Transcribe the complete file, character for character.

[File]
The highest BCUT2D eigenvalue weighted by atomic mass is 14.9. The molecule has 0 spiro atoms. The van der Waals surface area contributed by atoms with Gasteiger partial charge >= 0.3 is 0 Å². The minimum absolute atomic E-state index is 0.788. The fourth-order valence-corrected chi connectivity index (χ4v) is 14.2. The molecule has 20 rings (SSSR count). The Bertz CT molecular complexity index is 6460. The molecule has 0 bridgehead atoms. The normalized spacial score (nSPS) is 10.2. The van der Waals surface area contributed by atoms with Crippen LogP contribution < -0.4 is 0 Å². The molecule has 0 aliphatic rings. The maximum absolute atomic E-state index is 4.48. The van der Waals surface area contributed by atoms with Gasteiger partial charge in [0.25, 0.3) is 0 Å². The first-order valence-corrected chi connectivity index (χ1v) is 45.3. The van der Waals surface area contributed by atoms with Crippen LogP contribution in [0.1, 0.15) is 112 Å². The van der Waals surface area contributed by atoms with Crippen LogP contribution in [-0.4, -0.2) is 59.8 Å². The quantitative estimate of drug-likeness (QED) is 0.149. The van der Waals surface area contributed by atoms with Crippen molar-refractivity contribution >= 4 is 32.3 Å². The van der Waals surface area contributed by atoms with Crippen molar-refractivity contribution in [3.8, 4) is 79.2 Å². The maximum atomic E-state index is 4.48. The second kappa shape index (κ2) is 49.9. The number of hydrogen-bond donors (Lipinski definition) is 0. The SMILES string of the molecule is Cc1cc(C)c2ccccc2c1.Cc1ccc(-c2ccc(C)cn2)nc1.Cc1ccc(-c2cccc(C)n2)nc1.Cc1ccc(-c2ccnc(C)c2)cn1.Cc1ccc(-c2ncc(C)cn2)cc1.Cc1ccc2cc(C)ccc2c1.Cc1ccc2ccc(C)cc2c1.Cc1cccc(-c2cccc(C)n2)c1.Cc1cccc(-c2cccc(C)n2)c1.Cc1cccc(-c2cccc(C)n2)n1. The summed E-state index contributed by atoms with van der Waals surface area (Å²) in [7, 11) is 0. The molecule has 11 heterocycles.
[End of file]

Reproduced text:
The highest BCUT2D eigenvalue weighted by atomic mass is 14.9. The molecule has 0 spiro atoms. The van der Waals surface area contributed by atoms with Gasteiger partial charge >= 0.3 is 0 Å². The minimum absolute atomic E-state index is 0.788. The fourth-order valence-corrected chi connectivity index (χ4v) is 14.2. The molecule has 20 rings (SSSR count). The Bertz CT molecular complexity index is 6460. The molecule has 0 bridgehead atoms. The normalized spacial score (nSPS) is 10.2. The van der Waals surface area contributed by atoms with Crippen LogP contribution < -0.4 is 0 Å². The molecule has 0 aliphatic rings. The maximum absolute atomic E-state index is 4.48. The van der Waals surface area contributed by atoms with Gasteiger partial charge in [0.25, 0.3) is 0 Å². The first-order valence-corrected chi connectivity index (χ1v) is 45.3. The van der Waals surface area contributed by atoms with Crippen LogP contribution in [0.1, 0.15) is 112 Å². The van der Waals surface area contributed by atoms with Crippen LogP contribution in [-0.4, -0.2) is 59.8 Å². The quantitative estimate of drug-likeness (QED) is 0.149. The van der Waals surface area contributed by atoms with Crippen molar-refractivity contribution >= 4 is 32.3 Å². The van der Waals surface area contributed by atoms with Crippen molar-refractivity contribution in [3.8, 4) is 79.2 Å². The maximum atomic E-state index is 4.48. The second kappa shape index (κ2) is 49.9. The number of hydrogen-bond donors (Lipinski definition) is 0. The SMILES string of the molecule is Cc1cc(C)c2ccccc2c1.Cc1ccc(-c2ccc(C)cn2)nc1.Cc1ccc(-c2cccc(C)n2)nc1.Cc1ccc(-c2ccnc(C)c2)cn1.Cc1ccc(-c2ncc(C)cn2)cc1.Cc1ccc2cc(C)ccc2c1.Cc1ccc2ccc(C)cc2c1.Cc1cccc(-c2cccc(C)n2)c1.Cc1cccc(-c2cccc(C)n2)c1.Cc1cccc(-c2cccc(C)n2)n1. The summed E-state index contributed by atoms with van der Waals surface area (Å²) in [7, 11) is 0. The molecule has 11 heterocycles.